Cardiac Atlas Project (CAP) is a worldwide consortium and online resource for integrating and sharing cardiac imaging examinations, together with parametric model-derived functional analyses and associated clinical information. We have established a large-scale database of cardiac imaging examinations and associated models and derived measurements in order to develop a shareable, web-accessible, structural and functional atlas of the normal and pathological heart for clinical, research and educational purposes. A goal of CAP is to facilitate collaborative statistical analysis of regional heart shape and wall motion and characterize cardiac function among and within population groups.

Atlases

LV Shapes
Biventricular Shapes
LV Clinical Modes

Datasets

We share different cohorts of cardiac MRI data, thanks to the generosity of our Data Contributors. Due to different terms of usage set by each Data Contributor, each dataset requires different rules to download. Before submitting your request application, please read the description of each dataset carefully.

Sunnybrook Cardiac Data (SCD)

This is a public domain dataset that does not require any request authorisation. It contains 45 CMR study from mixed pathologies with expert-drawn SAX contours and 3D finite element models.

SCMR Consensus Contour

This dataset contains only 15 mixed pathology cases, multi-vendors and multi-centres. The consensus contours were derived from 7 expert readers from 7 world-class MR core labs. It is the perfect data for an external test validation set.

DETERMINE

DETERMINE (Defibrillators to Reduce Risk by Magnetic Resonance Imaging Evaluation) cohort contains 450 patients with coronary artery disease and mild-to-moderate LV dysfunction. This cohort requires review request by the DETERMINE Data Contributor. No manual contours. No clinical diagnosis.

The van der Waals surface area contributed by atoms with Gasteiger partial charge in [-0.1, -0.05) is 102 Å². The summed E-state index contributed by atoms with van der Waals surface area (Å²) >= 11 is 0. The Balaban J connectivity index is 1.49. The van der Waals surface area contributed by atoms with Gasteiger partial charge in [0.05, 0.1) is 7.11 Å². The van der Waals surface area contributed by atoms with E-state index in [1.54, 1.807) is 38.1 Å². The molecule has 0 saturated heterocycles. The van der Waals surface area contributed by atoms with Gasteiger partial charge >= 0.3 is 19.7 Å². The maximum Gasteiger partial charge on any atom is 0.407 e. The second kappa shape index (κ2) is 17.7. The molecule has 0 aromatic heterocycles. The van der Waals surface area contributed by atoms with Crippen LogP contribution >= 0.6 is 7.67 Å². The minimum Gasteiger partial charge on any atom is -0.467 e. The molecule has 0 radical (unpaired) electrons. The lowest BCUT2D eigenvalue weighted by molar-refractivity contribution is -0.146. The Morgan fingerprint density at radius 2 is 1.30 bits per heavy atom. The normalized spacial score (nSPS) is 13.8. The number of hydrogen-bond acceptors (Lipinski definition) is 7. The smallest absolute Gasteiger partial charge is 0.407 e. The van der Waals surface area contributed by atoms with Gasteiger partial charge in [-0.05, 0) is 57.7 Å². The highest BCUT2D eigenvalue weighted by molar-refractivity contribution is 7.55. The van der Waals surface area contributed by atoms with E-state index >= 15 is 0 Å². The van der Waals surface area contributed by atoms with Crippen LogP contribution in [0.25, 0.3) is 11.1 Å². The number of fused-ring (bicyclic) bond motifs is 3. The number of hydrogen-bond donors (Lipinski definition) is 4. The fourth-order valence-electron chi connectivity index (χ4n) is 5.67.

MESA

MESA (Multi-Ethnic Study of Atherosclerosis) cohort contains 2,450 asymptomatic CMR studies. This requires review request by the MESA Data Contributor Comittee. Note that MR images are legacy gradient echo (GRE) images. No manual contours.

Congenital Heart Disease

The Congenital Heart Disease (CHD) Atlas represents MRI data sets, physiologic clinical data, and computational models from adults and children with various congenital heart defects. The data have been acquired from several clinical centers including Rady Children’s Hospital San Diego, UC San Diego Medical Center, and Starship Children’s Hospital in Auckland, New Zealand.

MITEA

MITEA (MR-informed Three-dimensional Echocardiography Analysis) consists of 134 cases of 3D echocardiography images with labels. Each case has a pair of scan and re-scan images.

AMRG Cardiac Atlas

This is a public domain dataset that only contains a single healthy subject. No manual contours.

Challenges

Challenge datasets are important component in the medical imaging community to provide common datasets to benchmark new algorithms to solve common tasks. The Cardiac Atlas Project has been providing several challenge datasets in the field of cardiovascular image analysis, collaborating with the Statistical Atlases and Computational Modelling of the Heart (STACOM) community.

LV Segmentation

Automatically segment myocardium from 200 randomly selected DETERMINE cases: 100 cases with contours for training.

Landmark Detection

Automatically predict cardiac anatomical landmark using the same 200 randomly selected DETERMINE cases.

Motion Correction

Automatically correct motion breathing artefact from CMR perfusion image sequence.

LV Statistical Shapes

Automatically predict 3D LV shapes from patients with myocardial infarction. Data contains 100 randomly selected MESA (asymptomatic) and 100 randomly selected DETERMINE (MI patients).

Other STACOM challenges

More challenging challenges are provided by the STACOM community, including whole heart segmentation, motion tracking, left atria segmentation, scar segmentation, computional fluid dynamics, etc.

The Cardiac Atlas Project is funded by the National Heart, Lung and Blood Institute, USA, part of the National Institutes of Health.
Grant numbers: R01HL087773 and R01HL121754